Learning to write again - the world of standup comedy - Mo Fanning Author
The editor says

Learning to write again – the world of standup comedy

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It took years to reach a point where I believe my writing reflects ‘my voice’. There is a rhythm, and the words flow in a certain way. An attitude lives on the page.

It wasn’t always so. I’ve made all the rookie mistakes … joined peer groups and reacted to each and every suggestion (writing by committee), punkishly failed to break convention, edited as I write, failed to plan. I’ve done them all, and more.

Learning to work with a structural editor is tough. The bad ones rewrite. The good ones dig into pace and structure, and make scant reference to actual words. The end result must still sound like me. People buy my books. Not stories written by an editor.

This isn’t how things work in standup.

Stop telling stories

Being told to lose the self from my words is anathema to me. I’ve spent more than ten years finding ways to tell stories with the fewest words possible. Often, by the time I get up on stage in comedy class, what’s in my hands has been through hours of honing.

When my teacher crosses out words because I’m ‘telling a story’, I want to argue that this is what I do. I make money by telling stories.

Every comedy class handout stresses how standup needs to be about the person on stage. It has to stay true to the performer. Otherwise, the comic becomes a hack … what my teacher calls – with a roll of the eyes and ample derision – ‘another new act’.

As a group of students we are told to be themselves, not someone else. But the handful of words that survive a classroom edit no longer sound like me. I’m not allowed to tell stories.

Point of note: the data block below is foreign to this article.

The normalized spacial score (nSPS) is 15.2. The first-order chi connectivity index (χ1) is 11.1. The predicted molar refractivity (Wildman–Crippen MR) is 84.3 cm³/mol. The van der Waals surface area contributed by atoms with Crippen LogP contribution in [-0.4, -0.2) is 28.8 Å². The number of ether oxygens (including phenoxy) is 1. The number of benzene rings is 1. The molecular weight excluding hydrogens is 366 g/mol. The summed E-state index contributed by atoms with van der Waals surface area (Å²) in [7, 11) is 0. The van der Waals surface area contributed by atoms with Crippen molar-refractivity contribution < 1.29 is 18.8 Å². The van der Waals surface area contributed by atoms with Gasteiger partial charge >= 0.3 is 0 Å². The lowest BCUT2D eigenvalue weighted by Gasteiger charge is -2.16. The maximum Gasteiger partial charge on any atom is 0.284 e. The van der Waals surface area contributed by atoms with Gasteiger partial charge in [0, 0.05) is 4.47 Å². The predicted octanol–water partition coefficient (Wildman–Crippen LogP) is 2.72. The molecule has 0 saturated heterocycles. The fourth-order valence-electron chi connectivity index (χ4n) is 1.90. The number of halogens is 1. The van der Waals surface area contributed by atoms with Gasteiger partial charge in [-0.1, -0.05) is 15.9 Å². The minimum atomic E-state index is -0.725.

It leaves me asking if standup is something I can do … at its very basic level.


The point my teacher labours is that standup relies on a choppy rhythm. The audience needs to read an act as comedy. My lines must form themselves into (short) setup and punch.

Nobody talks like that in real life, but authenticity is not the objective. Standup works like poetry. It has meter and rhyme. It’s choppy, choppy, choppy.

In TV and film, (first world) horror stories abound of scriptwriters who turn in work, only to have teams tear apart and reassemble perfect prose into lines they no longer recognise. The writer’s contribution amounts to little more than an occasional turn of phrase. A persistent idea now voiced by others. That’s what happens in comedy class. I become my own creative consultant.

Everything that passes muster – the dozen or so gags permitted airtime in my three-minute set – will have been through many iterations. I’ll have read the wordy mess out loud, cut each line that didn’t land with a laugh. I’ll have been told which words to lose and had my beautiful authentic-sounding sentences shredded. I’ll have read it again, and tried to get behind something that I no longer find funny. I nod again as more invited edits contradict previous cuts. My teacher reduces carefully crafted pictures into lifeless iambic pentameter.

Clone zone

I detest what remains, but at the same time find the process fascinating. There are times when I feel like giving up in frustration … and that reminds me of when I first learned how to write stories. The challenge this time is not to write for readers. It’s to get up on stage and breathe life into dead words. A different skill set.

What I fear most is sounding like a clone. Having thrown myself into things and hung around new comedy nights throughout this three-month process, I’ve developed an ear for performers who come from the same factory. Would I want to market the end result under my name when I don’t feel connected to what remains?

As a novelist, such an approach would get me nowhere. But in this new world of standup, it seems to be expected. A fellow student noted our education is like learning to drive. The rituals and rules exist to make us safe and competent drivers. It’s only after passing that we get to cross over our hands and develop our style.

I’m left having to ask if this is for me. I’ve enjoyed doing something different, and pushing myself to face a fear. The company along the way has been most agreeable, but it’s played havoc with my writing.

There remains one last hurdle. An audition to perform live at the course showcase. Right up until I added my name to the list, I was sure I wasn’t going to bother, but now …

It won’t sound like me. The words are not truly mine, but I might as well see this through.

By Mo Fanning

Mo Fanning is a British author of dark romantic comedies including the Book of the Year nominated bestseller 'The Armchair Bride', 'Rebuilding Alexandra Small' and 2022's hit holiday romcom 'Ghosted'.

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